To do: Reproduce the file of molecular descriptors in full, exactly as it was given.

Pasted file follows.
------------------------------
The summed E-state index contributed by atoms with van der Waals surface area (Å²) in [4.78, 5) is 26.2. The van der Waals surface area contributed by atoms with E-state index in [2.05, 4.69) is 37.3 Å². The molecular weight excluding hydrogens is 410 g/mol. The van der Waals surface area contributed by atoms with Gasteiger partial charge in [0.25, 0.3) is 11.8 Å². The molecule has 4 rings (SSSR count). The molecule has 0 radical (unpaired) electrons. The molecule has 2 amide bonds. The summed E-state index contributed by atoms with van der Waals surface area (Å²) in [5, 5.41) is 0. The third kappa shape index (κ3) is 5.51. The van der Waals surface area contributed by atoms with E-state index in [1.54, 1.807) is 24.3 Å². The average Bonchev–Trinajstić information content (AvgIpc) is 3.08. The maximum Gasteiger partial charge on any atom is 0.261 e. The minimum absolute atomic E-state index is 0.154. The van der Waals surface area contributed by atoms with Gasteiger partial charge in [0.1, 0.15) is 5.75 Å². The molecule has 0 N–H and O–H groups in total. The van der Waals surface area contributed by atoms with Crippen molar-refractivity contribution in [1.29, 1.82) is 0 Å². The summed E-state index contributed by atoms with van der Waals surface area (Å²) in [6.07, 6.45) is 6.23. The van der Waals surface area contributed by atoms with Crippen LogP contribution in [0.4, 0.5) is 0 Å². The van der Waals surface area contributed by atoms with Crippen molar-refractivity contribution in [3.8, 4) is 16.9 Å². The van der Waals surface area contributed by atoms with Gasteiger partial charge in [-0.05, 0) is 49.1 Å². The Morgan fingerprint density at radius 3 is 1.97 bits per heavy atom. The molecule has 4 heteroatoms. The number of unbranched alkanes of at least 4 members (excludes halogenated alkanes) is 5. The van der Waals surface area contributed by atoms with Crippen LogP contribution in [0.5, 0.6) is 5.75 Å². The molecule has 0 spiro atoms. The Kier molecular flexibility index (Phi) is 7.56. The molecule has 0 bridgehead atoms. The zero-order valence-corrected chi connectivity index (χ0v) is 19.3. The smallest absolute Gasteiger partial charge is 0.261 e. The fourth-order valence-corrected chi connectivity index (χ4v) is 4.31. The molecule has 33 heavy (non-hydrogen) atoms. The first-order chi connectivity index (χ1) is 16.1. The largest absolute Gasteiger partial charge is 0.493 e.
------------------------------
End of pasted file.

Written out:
The summed E-state index contributed by atoms with van der Waals surface area (Å²) in [4.78, 5) is 26.2. The van der Waals surface area contributed by atoms with E-state index in [2.05, 4.69) is 37.3 Å². The molecular weight excluding hydrogens is 410 g/mol. The van der Waals surface area contributed by atoms with Gasteiger partial charge in [0.25, 0.3) is 11.8 Å². The molecule has 4 rings (SSSR count). The molecule has 0 radical (unpaired) electrons. The molecule has 2 amide bonds. The summed E-state index contributed by atoms with van der Waals surface area (Å²) in [5, 5.41) is 0. The third kappa shape index (κ3) is 5.51. The van der Waals surface area contributed by atoms with E-state index in [1.54, 1.807) is 24.3 Å². The average Bonchev–Trinajstić information content (AvgIpc) is 3.08. The maximum Gasteiger partial charge on any atom is 0.261 e. The minimum absolute atomic E-state index is 0.154. The van der Waals surface area contributed by atoms with Gasteiger partial charge in [0.1, 0.15) is 5.75 Å². The molecule has 0 N–H and O–H groups in total. The van der Waals surface area contributed by atoms with Crippen molar-refractivity contribution in [1.29, 1.82) is 0 Å². The summed E-state index contributed by atoms with van der Waals surface area (Å²) in [6.07, 6.45) is 6.23. The van der Waals surface area contributed by atoms with Crippen LogP contribution in [0.4, 0.5) is 0 Å². The van der Waals surface area contributed by atoms with Crippen molar-refractivity contribution in [3.8, 4) is 16.9 Å². The van der Waals surface area contributed by atoms with Gasteiger partial charge in [-0.05, 0) is 49.1 Å². The Morgan fingerprint density at radius 3 is 1.97 bits per heavy atom. The molecule has 4 heteroatoms. The number of unbranched alkanes of at least 4 members (excludes halogenated alkanes) is 5. The van der Waals surface area contributed by atoms with Crippen LogP contribution in [0.5, 0.6) is 5.75 Å². The molecule has 0 spiro atoms. The Kier molecular flexibility index (Phi) is 7.56. The molecule has 0 bridgehead atoms. The zero-order valence-corrected chi connectivity index (χ0v) is 19.3. The smallest absolute Gasteiger partial charge is 0.261 e. The fourth-order valence-corrected chi connectivity index (χ4v) is 4.31. The molecule has 33 heavy (non-hydrogen) atoms. The first-order chi connectivity index (χ1) is 16.1. The largest absolute Gasteiger partial charge is 0.493 e.